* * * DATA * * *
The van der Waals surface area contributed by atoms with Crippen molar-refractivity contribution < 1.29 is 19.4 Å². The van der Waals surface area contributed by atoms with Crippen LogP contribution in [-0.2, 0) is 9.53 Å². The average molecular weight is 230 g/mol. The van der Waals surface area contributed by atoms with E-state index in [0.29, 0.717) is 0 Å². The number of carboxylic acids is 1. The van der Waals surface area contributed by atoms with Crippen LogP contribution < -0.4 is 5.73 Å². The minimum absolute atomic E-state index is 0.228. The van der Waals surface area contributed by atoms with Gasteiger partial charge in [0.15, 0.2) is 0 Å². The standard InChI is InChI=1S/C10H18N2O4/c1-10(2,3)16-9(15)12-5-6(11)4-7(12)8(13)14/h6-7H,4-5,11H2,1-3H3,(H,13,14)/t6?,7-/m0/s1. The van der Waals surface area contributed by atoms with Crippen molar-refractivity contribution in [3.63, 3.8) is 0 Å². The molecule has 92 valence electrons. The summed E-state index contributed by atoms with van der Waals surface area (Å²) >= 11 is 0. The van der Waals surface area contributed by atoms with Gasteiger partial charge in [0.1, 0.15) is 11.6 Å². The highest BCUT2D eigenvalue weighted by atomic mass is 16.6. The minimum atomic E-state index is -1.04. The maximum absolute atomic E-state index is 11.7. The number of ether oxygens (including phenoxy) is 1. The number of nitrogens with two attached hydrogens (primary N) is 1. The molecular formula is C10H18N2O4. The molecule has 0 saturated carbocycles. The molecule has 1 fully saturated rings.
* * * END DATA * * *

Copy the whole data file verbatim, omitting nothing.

The van der Waals surface area contributed by atoms with Crippen molar-refractivity contribution < 1.29 is 19.4 Å². The van der Waals surface area contributed by atoms with Crippen LogP contribution in [-0.2, 0) is 9.53 Å². The average molecular weight is 230 g/mol. The van der Waals surface area contributed by atoms with E-state index in [0.29, 0.717) is 0 Å². The number of carboxylic acids is 1. The van der Waals surface area contributed by atoms with Crippen LogP contribution < -0.4 is 5.73 Å². The minimum absolute atomic E-state index is 0.228. The van der Waals surface area contributed by atoms with Gasteiger partial charge in [0.15, 0.2) is 0 Å². The standard InChI is InChI=1S/C10H18N2O4/c1-10(2,3)16-9(15)12-5-6(11)4-7(12)8(13)14/h6-7H,4-5,11H2,1-3H3,(H,13,14)/t6?,7-/m0/s1. The van der Waals surface area contributed by atoms with Crippen molar-refractivity contribution in [3.63, 3.8) is 0 Å². The molecule has 92 valence electrons. The summed E-state index contributed by atoms with van der Waals surface area (Å²) >= 11 is 0. The van der Waals surface area contributed by atoms with Gasteiger partial charge in [0.1, 0.15) is 11.6 Å². The highest BCUT2D eigenvalue weighted by atomic mass is 16.6. The minimum atomic E-state index is -1.04. The maximum absolute atomic E-state index is 11.7. The number of ether oxygens (including phenoxy) is 1. The number of nitrogens with two attached hydrogens (primary N) is 1. The molecular formula is C10H18N2O4. The molecule has 0 saturated carbocycles. The molecule has 1 fully saturated rings.